Pumpkinrot is an extremely private person, so I’m truly honored that he agreed to answer some questions for this blog. I’ve been looking forward to this post all year! I hope you all enjoy it.

Q: Which one of your creations are you most proud of, and why?

A: “I’m a harsh critic of my own work, and I’ll always see where I should have made different choices in each of my props.  Most of the time I try not to focus on one particular piece since I’m always thinking of how it fit into the atmosphere of the Yard Haunt as a whole.  So I’ll say that in terms of a prop where I have nitpicked the least and where I felt it really tied the entire Haunt together, I’d have to go with either of the Blind Sentinels from my Scarecrow Catacomb display.  I’ve never worked harder or longer on a prop.  And usually I break my props down to recycle their parts into new creatures, but I can’t bring myself to do this with those guys.  To date, I’ve only kept the Pumpkinrot scarecrow, Johnny Appleseed, two Swamp Foetus creatures, a Deathly, and the three Skull Witches.  Everything else has been used for spare parts.”

Skull Witches.

Skull Witches.

Q: If you had unlimited resources (i.e., all the money, time, and supplies you needed), what would you build?

A: “I think I’d love to have someplace like a big old barn where I could build different displays in different rooms.  As a Haunter, so much of my life has depended upon having good weather, so to have that variable removed would be pretty neat.  To make a narrow corridor lined with Pumpkin Sentinels or Skeletal Knights would be incredible to design and execute.  To re-create a small forest with real tree limbs surrounding the Skull Witches and their tree stump cauldron would be a ton of fun.

Experimenting with lighting and atmosphere in an enclosed permanent area is very appealing to me these days.  Then I could sit outside in an old chair and grumble ‘That’ll be one dollar to see the Haunted Barn…'”

Johnny Appleseed.

Johnny Appleseed.

Q: What do you value about anonymity?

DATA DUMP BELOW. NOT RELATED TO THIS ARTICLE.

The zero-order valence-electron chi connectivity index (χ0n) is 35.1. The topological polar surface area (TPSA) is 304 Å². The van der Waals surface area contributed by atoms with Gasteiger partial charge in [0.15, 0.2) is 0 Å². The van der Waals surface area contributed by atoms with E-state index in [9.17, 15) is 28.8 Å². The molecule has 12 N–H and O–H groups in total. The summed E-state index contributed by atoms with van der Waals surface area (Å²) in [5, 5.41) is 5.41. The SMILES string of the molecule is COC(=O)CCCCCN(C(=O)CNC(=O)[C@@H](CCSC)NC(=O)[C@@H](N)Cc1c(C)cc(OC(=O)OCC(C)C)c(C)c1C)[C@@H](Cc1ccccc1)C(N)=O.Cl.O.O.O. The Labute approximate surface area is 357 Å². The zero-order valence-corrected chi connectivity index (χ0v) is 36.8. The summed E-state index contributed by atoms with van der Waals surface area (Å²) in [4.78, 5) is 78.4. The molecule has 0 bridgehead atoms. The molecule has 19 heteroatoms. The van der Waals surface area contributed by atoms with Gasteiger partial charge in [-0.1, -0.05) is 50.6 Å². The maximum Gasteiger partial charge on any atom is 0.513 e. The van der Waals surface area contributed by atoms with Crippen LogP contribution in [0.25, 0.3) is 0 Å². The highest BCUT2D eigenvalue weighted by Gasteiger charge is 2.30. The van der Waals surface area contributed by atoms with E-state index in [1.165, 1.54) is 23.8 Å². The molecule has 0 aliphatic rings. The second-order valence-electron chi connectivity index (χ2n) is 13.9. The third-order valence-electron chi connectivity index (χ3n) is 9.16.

A: “I’ve always been a low-key private person.  And for whatever reason,  I’ve always preferred featuring my work as-is with no connection to who made them or how they were made.  Like when I go back and look at old photos and see something like the Corn Witches around their cauldron surrounded by brutalized corpses, I fear that there’s some magic that would be lost if folks could click on a link and see the ladies being constructed.  As odd as it might sound, I feel like their life comes from the fact that they just mysteriously appear in my site’s photo galleries one day after each Halloween.”

Blind Sentinels guarding the Scarecrow Catacomb.

Blind Sentinels guarding the Scarecrow Catacomb.

Q: Explain why your work has a natural, organic feel to it.

A: “I’m going to blame that on my obsession with scarecrows.  In the first few years of Yard Haunting, I didn’t make props with roots and branches and vines, but I always saw Halloween as having an earthy side.  A jack o’lantern on a porch becomes something entirely different if you place it on a clump of leaves and stick a gnarly twig next to him.

Back when I was building Johnny Appleseed I was neurotic about finding small squiggly roots for his body and hands.  Spent way too much time trying to hunt them down.  I went for a walk through a state park and couldn’t find anything on the ground in all the clumps of clipped branches or fallen limbs.  When I got back to the parking lot defeated and planning to just cut some branches from my backyard, there was a pile of roots sitting next to my car.  I think a small tree had been uprooted and a park employee placed them there to be hauled away later that day.  I picked every one of them up and stuffed them into my trunk and drove away.  After working with them and seeing how well they blended with the mache, I was hooked.  The Universe was pointing me in a certain direction…”

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Q: Would you ever consider designing a haunted house?